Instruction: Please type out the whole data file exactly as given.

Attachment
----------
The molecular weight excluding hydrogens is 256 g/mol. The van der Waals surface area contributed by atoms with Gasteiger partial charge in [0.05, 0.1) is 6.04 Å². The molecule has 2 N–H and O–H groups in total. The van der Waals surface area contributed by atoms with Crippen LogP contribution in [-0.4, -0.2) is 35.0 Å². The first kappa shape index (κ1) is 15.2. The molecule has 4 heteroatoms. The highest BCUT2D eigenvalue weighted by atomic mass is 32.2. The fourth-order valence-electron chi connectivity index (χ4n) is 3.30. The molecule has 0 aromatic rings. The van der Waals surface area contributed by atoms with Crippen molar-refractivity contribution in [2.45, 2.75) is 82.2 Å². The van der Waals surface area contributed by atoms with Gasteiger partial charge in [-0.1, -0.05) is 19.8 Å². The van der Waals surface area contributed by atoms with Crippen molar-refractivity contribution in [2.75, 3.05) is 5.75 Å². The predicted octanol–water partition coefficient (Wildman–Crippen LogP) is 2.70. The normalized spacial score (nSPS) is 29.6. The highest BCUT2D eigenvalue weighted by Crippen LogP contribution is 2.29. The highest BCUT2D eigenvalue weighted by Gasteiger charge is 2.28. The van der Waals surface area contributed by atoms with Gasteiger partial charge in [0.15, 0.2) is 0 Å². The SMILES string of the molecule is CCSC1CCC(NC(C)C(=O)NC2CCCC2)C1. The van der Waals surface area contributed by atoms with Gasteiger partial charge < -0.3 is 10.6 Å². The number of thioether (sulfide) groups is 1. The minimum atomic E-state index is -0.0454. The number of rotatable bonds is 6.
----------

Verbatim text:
The molecular weight excluding hydrogens is 256 g/mol. The van der Waals surface area contributed by atoms with Gasteiger partial charge in [0.05, 0.1) is 6.04 Å². The molecule has 2 N–H and O–H groups in total. The van der Waals surface area contributed by atoms with Crippen LogP contribution in [-0.4, -0.2) is 35.0 Å². The first kappa shape index (κ1) is 15.2. The molecule has 4 heteroatoms. The highest BCUT2D eigenvalue weighted by atomic mass is 32.2. The fourth-order valence-electron chi connectivity index (χ4n) is 3.30. The molecule has 0 aromatic rings. The van der Waals surface area contributed by atoms with Crippen molar-refractivity contribution in [2.45, 2.75) is 82.2 Å². The van der Waals surface area contributed by atoms with Gasteiger partial charge in [-0.1, -0.05) is 19.8 Å². The van der Waals surface area contributed by atoms with Crippen molar-refractivity contribution in [2.75, 3.05) is 5.75 Å². The predicted octanol–water partition coefficient (Wildman–Crippen LogP) is 2.70. The normalized spacial score (nSPS) is 29.6. The highest BCUT2D eigenvalue weighted by Crippen LogP contribution is 2.29. The highest BCUT2D eigenvalue weighted by Gasteiger charge is 2.28. The van der Waals surface area contributed by atoms with Gasteiger partial charge in [0.15, 0.2) is 0 Å². The SMILES string of the molecule is CCSC1CCC(NC(C)C(=O)NC2CCCC2)C1. The van der Waals surface area contributed by atoms with Gasteiger partial charge < -0.3 is 10.6 Å². The number of thioether (sulfide) groups is 1. The minimum atomic E-state index is -0.0454. The number of rotatable bonds is 6.